Vitamin D supplements could ease painful IBS symptoms

2nd February 2018

Vitamin D supplements could help to ease painful Irritable Bowel Syndrome (IBS) symptoms, a new study from the University of Sheffield has found.

Scientists from the University's Department of Oncology and Metabolism reviewed and integrated all available research on vitamin D and IBS a condition which affects two in 10 people in the UK. The study showed a high prevalence of vitamin D deficiency in IBS patients regardless of their ethnicity. The Sheffield team also assessed the possible benefits of vitamin D supplements on IBS symptoms. Whilst they believe more research still needs to be conducted, their findings suggested supplements may help to ease symptoms which can include abdominal pain, bloating, diarrhoea and constipation. Vitamin D was shown to have the most benefit on quality of life in IBS. Lead author of the study, Dr Bernard Corfe, said: -The study provides an insight into the condition and, importantly, a new way to try to manage it. -It is evident from the findings that all people with IBS should have their vitamin D levels tested and a large majority of them would benefit from supplements. -IBS is a poorly understood condition which impacts severely on the quality of life of sufferers. There is no single known cause and likewise no single known cure. IBS is a debilitating functional disorder of the gastrointestinal (GI) tract. Little is known about why and how the condition develops, although it is known that diet and stress can make symptoms worse. The symptoms often cause embarrassment for patients meaning many live with the condition undiagnosed. IBS accounts for 10 per cent of visits to GP surgeries and the condition has a significant and escalating burden on society as a consequence of lost work days and time spent on regular hospital appointments. Vitamin D is essential for general wellbeing, including bone health, immune function, mental health as well as gut health. Vitamin D inadequacy can be remedied relatively easily with supplements if diagnosed. Low vitamin D status has already been associated with the risk of colorectal cancer and has been implicated in inflammatory bowel disease. The new study is published today (Thursday 25 January 2018) in the European Journal of Clinical Nutrition. The University of Sheffield's Department of Oncology and Metabolism conducts world-class research from basic clinical and translational cancer research to life course research and basic level biology through to diseases such as diabetes and osteoporosis. For more information about the University's Department of Oncology and Metabolism please visit https://www.sheffield.ac.uk/oncology-metabolism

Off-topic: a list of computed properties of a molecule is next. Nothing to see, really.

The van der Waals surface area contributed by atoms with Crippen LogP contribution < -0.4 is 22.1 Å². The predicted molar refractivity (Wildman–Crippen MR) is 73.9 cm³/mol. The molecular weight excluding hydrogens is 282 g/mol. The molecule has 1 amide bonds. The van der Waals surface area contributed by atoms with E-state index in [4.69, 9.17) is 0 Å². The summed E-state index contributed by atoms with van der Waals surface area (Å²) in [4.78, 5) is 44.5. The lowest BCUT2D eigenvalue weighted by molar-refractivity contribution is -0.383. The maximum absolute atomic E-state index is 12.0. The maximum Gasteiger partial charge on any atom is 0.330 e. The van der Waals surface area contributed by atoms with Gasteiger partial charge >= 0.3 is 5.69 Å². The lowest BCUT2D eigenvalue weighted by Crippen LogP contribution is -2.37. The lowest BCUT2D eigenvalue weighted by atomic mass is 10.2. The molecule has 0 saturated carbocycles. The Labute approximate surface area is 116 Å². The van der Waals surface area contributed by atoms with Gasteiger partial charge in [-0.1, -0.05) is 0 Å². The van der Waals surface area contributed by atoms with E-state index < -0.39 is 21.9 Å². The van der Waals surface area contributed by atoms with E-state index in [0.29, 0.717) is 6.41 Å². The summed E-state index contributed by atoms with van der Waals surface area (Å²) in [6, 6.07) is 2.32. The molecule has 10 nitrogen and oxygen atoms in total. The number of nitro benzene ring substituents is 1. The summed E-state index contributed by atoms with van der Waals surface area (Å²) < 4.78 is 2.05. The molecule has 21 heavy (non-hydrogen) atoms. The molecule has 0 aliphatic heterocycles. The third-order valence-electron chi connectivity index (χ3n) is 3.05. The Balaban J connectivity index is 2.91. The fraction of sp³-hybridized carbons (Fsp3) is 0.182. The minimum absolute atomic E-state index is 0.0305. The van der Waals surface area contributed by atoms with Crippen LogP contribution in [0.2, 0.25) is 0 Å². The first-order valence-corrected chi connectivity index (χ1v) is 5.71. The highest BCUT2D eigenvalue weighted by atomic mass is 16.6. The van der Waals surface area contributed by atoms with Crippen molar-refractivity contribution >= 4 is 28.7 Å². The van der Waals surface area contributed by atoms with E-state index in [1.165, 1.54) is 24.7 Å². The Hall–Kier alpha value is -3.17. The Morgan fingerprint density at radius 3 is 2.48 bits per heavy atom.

You might also be interested in

BCC welcomes ratification of UK-EU TCA but says work remains to be done

Thu 29th April 2021

Speaking after news that the Trade and Co-operation Agreeement has been ratified, Hannah Essex, Co-Executive Director of the BCC, said:

New Figures Show Workforce Growth Expected but Some Sectors Yet to See Signs of Revival

Thu 29th April 2021

The British Chambers of Commerce today released its Quarterly Recruitment Outlook for Q1 2021.

South Yorkshire Skills for Recovery Report Launched

Tue 27th April 2021

Commissioned by the Local Enterprise Partnership (LEP), the report has been produced using original survey data from the Chambers of Commerce in South Yorkshire, combined with content from a series of focus groups within key sectors.

BCC & Barclays LifeSkills - The Next Normal: Futureproofing the Workforce for a Post-Pandemic World

Fri 23rd April 2021

The British Chambers of Commerce and Barclays LifeSkills have today released a new report entitled ‘The Next Normal: Futureproofing the Workforce for a Post-Pandemic World’.